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Political Regimes and Immigrant Party Preferences

Political Regimes and Immigrant Party Preferences This article examines how political regimes in migrants’ origin countries influence their party identification in adopted homeland. I posit that immigrants are more likely to acquire partisanship in their host country if they came from a nonparty autocracy as opposed to a party-based autocracy or democracy. Moreover, among partisans, immigrants are less likely to identify with a left-wing party if they came from a communist regime. Finally, these effects are particularly pronounced among foreign-born individuals from highly authoritarian regimes. The analyses using Geddes, Wright, and Frantz Autocratic Regimes data along with individual-level data from the European Social Survey (ESS) 2002-2017 in 19 established democracies confirm these expectations. These findings have important implications for debates on immigrant political integration, party politics, and the prospects of electoral stability in contemporary democracies. http://www.deepdyve.com/assets/images/DeepDyve-Logo-lg.png Comparative Political Studies SAGE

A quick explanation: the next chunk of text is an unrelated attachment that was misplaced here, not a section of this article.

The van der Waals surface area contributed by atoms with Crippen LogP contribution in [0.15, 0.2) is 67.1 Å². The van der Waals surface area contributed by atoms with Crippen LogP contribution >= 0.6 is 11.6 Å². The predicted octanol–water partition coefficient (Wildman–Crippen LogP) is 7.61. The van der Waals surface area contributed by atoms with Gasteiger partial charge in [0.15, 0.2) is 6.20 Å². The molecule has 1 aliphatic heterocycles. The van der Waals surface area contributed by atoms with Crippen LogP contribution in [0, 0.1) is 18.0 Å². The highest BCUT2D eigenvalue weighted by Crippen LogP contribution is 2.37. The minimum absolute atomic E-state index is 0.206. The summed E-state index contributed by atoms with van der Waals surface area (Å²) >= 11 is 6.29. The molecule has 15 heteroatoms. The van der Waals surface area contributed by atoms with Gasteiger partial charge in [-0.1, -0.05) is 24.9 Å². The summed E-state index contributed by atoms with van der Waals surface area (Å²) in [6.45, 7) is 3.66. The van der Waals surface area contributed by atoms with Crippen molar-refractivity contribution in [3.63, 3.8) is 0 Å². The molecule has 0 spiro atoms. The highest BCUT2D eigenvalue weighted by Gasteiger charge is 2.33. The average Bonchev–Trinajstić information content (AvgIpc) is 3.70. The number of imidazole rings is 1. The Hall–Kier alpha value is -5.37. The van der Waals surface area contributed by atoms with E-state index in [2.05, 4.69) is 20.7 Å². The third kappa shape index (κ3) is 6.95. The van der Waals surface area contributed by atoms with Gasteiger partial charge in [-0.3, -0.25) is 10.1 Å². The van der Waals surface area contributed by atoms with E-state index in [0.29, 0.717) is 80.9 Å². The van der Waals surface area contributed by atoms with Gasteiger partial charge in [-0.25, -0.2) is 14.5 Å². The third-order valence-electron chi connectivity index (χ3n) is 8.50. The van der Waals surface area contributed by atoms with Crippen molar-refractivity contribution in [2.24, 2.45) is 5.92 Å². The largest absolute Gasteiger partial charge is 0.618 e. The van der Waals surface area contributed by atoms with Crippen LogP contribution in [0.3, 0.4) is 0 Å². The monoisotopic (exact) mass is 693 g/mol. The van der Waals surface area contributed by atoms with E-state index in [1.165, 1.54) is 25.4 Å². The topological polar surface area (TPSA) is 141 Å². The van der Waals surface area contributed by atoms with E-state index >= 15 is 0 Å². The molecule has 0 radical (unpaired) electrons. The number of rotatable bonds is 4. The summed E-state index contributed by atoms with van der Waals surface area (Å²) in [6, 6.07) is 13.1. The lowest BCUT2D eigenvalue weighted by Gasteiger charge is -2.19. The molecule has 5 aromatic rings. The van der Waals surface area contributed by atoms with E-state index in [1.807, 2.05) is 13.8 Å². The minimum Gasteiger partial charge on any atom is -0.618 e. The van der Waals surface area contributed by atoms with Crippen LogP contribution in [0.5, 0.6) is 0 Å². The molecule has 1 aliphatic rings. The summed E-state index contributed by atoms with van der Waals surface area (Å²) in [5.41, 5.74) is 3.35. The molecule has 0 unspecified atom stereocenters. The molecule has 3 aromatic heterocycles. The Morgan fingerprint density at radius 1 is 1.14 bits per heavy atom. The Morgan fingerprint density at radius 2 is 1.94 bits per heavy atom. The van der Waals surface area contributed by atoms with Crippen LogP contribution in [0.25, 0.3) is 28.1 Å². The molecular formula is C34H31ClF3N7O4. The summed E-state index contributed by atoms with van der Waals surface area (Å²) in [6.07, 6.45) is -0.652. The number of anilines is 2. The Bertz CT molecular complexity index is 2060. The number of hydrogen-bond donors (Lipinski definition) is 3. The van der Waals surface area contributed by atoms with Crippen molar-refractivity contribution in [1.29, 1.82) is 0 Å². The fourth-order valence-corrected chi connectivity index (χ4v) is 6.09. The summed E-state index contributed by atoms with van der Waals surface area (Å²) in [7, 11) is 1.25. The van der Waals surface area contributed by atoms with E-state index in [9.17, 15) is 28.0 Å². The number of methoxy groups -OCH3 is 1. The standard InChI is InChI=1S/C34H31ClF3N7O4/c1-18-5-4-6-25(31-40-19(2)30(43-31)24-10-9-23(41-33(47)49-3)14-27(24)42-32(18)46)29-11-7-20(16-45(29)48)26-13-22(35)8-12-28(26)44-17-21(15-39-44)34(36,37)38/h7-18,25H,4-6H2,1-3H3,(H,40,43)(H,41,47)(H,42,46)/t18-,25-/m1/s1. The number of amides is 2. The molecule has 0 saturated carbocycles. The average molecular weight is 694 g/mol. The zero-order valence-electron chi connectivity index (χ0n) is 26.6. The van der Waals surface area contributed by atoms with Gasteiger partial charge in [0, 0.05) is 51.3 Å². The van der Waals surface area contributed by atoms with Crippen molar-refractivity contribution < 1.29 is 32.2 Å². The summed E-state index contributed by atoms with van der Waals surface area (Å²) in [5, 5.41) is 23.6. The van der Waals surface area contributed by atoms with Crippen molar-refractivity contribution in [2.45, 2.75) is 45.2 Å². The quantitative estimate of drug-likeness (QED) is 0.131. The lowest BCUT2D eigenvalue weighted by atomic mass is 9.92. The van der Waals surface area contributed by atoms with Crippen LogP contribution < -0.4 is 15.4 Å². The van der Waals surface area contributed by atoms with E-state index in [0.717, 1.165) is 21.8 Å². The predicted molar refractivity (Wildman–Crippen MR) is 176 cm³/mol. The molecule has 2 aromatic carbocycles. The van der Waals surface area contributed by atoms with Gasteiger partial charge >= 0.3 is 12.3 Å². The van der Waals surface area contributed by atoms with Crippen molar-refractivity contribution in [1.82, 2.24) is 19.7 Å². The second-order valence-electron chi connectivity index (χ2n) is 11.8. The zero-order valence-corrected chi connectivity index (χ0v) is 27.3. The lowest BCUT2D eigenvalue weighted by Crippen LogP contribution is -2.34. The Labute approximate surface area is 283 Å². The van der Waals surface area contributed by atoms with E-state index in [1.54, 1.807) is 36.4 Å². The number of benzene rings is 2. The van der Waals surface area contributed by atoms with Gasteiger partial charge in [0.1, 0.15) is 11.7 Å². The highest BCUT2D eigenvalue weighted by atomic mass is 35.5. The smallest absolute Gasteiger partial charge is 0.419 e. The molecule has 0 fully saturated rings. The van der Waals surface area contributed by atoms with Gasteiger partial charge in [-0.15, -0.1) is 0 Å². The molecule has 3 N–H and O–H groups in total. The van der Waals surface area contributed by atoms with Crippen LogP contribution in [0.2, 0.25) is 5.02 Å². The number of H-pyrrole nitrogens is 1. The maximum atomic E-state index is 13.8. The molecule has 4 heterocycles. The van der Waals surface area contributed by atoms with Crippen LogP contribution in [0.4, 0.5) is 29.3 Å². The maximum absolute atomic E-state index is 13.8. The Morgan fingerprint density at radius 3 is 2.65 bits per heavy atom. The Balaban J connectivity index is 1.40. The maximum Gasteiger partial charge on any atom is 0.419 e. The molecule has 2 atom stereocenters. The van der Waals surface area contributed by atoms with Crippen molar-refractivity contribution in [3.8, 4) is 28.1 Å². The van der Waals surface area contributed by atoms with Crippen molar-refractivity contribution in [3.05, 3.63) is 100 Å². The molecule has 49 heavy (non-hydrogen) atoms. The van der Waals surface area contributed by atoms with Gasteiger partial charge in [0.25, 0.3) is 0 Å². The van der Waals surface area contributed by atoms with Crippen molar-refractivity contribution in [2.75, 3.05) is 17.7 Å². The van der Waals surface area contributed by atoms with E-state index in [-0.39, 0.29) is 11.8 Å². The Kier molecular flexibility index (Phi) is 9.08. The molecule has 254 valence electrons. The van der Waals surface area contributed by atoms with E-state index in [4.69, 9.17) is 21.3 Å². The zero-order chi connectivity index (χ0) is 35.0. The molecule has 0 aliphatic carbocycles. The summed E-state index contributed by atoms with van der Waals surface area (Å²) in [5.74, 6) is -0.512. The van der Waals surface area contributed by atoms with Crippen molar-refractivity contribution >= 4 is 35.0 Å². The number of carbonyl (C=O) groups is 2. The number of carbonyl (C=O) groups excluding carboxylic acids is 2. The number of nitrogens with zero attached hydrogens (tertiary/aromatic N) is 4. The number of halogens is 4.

Political Regimes and Immigrant Party Preferences

Comparative Political Studies , Volume 52 (5): 36 – Apr 1, 2019

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References (125)

Publisher
SAGE
Copyright
© The Author(s) 2018
ISSN
0010-4140
eISSN
1552-3829
DOI
10.1177/0010414018797938
Publisher site
See Article on Publisher Site

Abstract

This article examines how political regimes in migrants’ origin countries influence their party identification in adopted homeland. I posit that immigrants are more likely to acquire partisanship in their host country if they came from a nonparty autocracy as opposed to a party-based autocracy or democracy. Moreover, among partisans, immigrants are less likely to identify with a left-wing party if they came from a communist regime. Finally, these effects are particularly pronounced among foreign-born individuals from highly authoritarian regimes. The analyses using Geddes, Wright, and Frantz Autocratic Regimes data along with individual-level data from the European Social Survey (ESS) 2002-2017 in 19 established democracies confirm these expectations. These findings have important implications for debates on immigrant political integration, party politics, and the prospects of electoral stability in contemporary democracies.

Journal

Comparative Political StudiesSAGE

Published: Apr 1, 2019

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